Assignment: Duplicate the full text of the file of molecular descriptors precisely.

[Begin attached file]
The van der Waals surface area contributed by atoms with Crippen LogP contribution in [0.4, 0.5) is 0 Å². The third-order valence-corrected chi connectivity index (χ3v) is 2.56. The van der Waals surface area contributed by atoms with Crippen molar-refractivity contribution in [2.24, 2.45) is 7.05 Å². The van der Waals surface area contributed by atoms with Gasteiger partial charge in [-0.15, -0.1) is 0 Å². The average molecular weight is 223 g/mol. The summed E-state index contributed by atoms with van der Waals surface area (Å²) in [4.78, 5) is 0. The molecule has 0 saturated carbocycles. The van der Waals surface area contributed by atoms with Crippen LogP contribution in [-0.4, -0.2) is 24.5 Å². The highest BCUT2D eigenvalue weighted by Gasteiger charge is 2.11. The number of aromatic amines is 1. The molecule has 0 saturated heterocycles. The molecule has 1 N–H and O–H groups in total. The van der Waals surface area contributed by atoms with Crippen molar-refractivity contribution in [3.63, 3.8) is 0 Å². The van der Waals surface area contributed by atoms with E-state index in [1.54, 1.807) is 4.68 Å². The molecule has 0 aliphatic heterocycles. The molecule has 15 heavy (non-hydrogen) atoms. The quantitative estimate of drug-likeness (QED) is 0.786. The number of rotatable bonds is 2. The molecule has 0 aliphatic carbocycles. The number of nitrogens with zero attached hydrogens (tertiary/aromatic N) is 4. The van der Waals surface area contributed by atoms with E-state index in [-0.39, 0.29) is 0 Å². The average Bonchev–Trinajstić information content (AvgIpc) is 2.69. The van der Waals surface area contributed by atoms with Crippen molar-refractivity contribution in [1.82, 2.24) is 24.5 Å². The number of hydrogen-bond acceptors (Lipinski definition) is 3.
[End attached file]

The van der Waals surface area contributed by atoms with Crippen LogP contribution in [0.4, 0.5) is 0 Å². The third-order valence-corrected chi connectivity index (χ3v) is 2.56. The van der Waals surface area contributed by atoms with Crippen molar-refractivity contribution in [2.24, 2.45) is 7.05 Å². The van der Waals surface area contributed by atoms with Gasteiger partial charge in [-0.15, -0.1) is 0 Å². The average molecular weight is 223 g/mol. The summed E-state index contributed by atoms with van der Waals surface area (Å²) in [4.78, 5) is 0. The molecule has 0 saturated carbocycles. The van der Waals surface area contributed by atoms with Crippen LogP contribution in [-0.4, -0.2) is 24.5 Å². The highest BCUT2D eigenvalue weighted by Gasteiger charge is 2.11. The number of aromatic amines is 1. The molecule has 0 saturated heterocycles. The molecule has 1 N–H and O–H groups in total. The van der Waals surface area contributed by atoms with Crippen molar-refractivity contribution in [3.63, 3.8) is 0 Å². The van der Waals surface area contributed by atoms with E-state index in [1.54, 1.807) is 4.68 Å². The molecule has 0 aliphatic heterocycles. The molecule has 15 heavy (non-hydrogen) atoms. The quantitative estimate of drug-likeness (QED) is 0.786. The number of rotatable bonds is 2. The molecule has 0 aliphatic carbocycles. The number of nitrogens with zero attached hydrogens (tertiary/aromatic N) is 4. The van der Waals surface area contributed by atoms with E-state index in [-0.39, 0.29) is 0 Å². The average Bonchev–Trinajstić information content (AvgIpc) is 2.69. The van der Waals surface area contributed by atoms with Crippen molar-refractivity contribution in [1.82, 2.24) is 24.5 Å². The number of hydrogen-bond acceptors (Lipinski definition) is 3.